Corporate Accountability International (CAI) has exposed a conflict of interest in the ongoing climate talks in Paris in a new report titled “Fueling the fire: the big polluters bankrolling COP21” which focuses on the environmental destruction and public policy interference of the leading COP21 sponsors.
The report lays bare the extent to which the climate policy is coopted, undermined and blocked by polluting industries, amidst a growing chorus by civil society that the big polluters are kicked out. Already, 550,000 individuals and groups have taken action demanding language that in the discussions that curb undue industry influence.
In addition to policy interference, the report exposes the reality behind the green façade advanced by the COP sponsors. Engie, an early sponsor of COP21, is said to be a polluter with few rivals and was directly responsible for more than 131 megatons of greenhouse gas emissions in 2014, equivalent to the pollution emitted from driving around the globe 12 million times.
The Paris meetings have come under heavy scrutiny from media and environmental groups for their unprecedented level of corporate sponsorship and corporate capture from some of the world’s biggest polluters.
“Inviting some of the world’s biggest polluters to pay for the COP is akin to hiring a fox to guard a hen house,” said Patti Lynn, executive director of Corporate Accountability International. “We must eliminate this conflict of interest before COPs become corporate tradeshows for false market-based solutions.”
“In Nigeria, the deadly effects of Shell’s unholy alliance with our government has left deep scars on our country.” said Philip Jakpor from Environmental Rights Action/Friends of the Earth Nigeria, a member of the global coalition, “Whether it’s sponsorship or back-door lobbying, we must protect climate policy making from those who wish to undermine it.”
Corporate sponsorship of the treaty meetings is just one example of the many ways in which corporate cooptation of and interference in climate policy has become commonplace. In both the UN Framework Convention on Climate Change (UNFCCC) and in national governments, the fossil fuel industry has inserted itself as a stakeholder in the process in order to drive policymakers toward industry friendly “solutions” and delay or water down policy.
The Lima-Paris Action Agenda (LPAA), a joint project of the Peruvian and French COP presidencies, the Office of the Secretary-General of the United Nations and, the UNFCCC Secretariat, is a series of commitments and initiatives involving more than 1,700 corporations including Shell, Total, ExxonMobil and other big polluters. In Paris, the Secretariat will make the LPAA a primary focus, even folding it into the agenda and formal outcomes of the talks. The project’s “open-door” policy has welcomed the participation of not only the world’s largest fossil fuel corporations, but also corporations involved in coal mining and hydraulic fracturing or “fracking” as well transnational energy utilities.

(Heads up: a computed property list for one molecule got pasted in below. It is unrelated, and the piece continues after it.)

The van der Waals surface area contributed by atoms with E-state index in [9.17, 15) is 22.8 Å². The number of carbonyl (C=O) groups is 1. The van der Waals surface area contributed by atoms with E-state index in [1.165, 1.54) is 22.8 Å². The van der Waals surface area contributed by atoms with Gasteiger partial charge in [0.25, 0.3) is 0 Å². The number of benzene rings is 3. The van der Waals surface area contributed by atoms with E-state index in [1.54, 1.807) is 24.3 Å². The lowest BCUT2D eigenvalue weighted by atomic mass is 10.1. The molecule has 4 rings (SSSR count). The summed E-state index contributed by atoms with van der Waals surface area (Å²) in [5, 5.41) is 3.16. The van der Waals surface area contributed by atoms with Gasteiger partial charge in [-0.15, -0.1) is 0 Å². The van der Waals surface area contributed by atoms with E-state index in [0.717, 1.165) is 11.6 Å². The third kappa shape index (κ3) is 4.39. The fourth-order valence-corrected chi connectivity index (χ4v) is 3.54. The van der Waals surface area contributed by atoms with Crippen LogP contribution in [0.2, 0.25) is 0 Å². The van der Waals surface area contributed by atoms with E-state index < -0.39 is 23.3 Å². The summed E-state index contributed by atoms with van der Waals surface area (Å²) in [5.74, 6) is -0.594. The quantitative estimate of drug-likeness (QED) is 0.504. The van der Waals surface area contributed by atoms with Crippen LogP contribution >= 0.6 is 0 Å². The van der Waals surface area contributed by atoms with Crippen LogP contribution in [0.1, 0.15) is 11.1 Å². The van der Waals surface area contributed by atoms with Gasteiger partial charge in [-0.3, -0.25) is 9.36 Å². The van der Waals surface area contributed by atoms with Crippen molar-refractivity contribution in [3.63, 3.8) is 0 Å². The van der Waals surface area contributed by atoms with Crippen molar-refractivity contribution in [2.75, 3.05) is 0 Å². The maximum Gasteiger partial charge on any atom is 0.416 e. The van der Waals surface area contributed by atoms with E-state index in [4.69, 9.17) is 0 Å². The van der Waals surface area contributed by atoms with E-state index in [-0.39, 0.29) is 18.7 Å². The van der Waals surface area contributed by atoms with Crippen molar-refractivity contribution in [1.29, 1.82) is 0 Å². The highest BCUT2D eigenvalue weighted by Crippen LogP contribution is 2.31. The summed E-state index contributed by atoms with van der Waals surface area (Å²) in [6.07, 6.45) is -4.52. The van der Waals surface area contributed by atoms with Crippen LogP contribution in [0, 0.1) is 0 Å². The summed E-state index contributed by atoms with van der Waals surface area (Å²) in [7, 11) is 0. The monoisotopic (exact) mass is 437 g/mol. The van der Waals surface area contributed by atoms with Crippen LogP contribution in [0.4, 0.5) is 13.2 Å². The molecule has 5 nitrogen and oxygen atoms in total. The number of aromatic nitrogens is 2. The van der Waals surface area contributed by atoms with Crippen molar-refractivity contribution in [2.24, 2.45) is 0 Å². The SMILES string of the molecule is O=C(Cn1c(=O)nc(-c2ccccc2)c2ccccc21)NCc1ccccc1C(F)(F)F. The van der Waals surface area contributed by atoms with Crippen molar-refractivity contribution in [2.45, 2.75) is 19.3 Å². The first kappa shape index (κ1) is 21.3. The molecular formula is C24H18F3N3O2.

In the final week of the treaty meetings, the Kick Big Polluters Out coalition said it will continue to challenge the myriad avenues big polluting industries use to obstruct and coopt the process. The campaign is supported by a global coalition of groups, including 350.org, Friends of the Earth International, the Demand Climate Justice Network and the Climate Action Network .
Key findings and recommendations of “Fueling the Fire”:
Four of the Paris talks’ corporate sponsors directly own and/or hold investments in some of the most carbon-intensive energy projects in the world, from oil sands in Canada to hydraulic fracturing exploration in the UK and even the Tata Mundra coal-fired power plant in India.
The report notes that such conflict of interest ensures it is impossible for these corporations to be meaningful contributors toward sound climate policy. These corporations (and many of the other sponsors) are businesses predicated on the continued and unencumbered extraction of fossil fuels, and massive financial incentive to ensure dysfunction, delay, or redirection of the UNFCCC.
There is an inherent conflict of interest between the stated aims of the UNFCCC and many of COP21’s corporate sponsors, given their role as global carbon pollute.
According to the report, the same fossil fuel corporations that allow their trade associations to deny science and deceive the public about climate change have interfered with the proceedings and operations of the UNFCCC.
The report calls for the replication for the UNFCCC of an existing UN legal precedent: Article 5.3 of the WHO’s Framework Convention on Tobacco Control. The provision has protected national and international-level tobacco control and public health policymaking from the corrosive influence of the tobacco industry for a decade and with great success–implementation of this and other substantive measures of the treaty is rapidly expanding and nearly 90% of the world’s population is covered by it.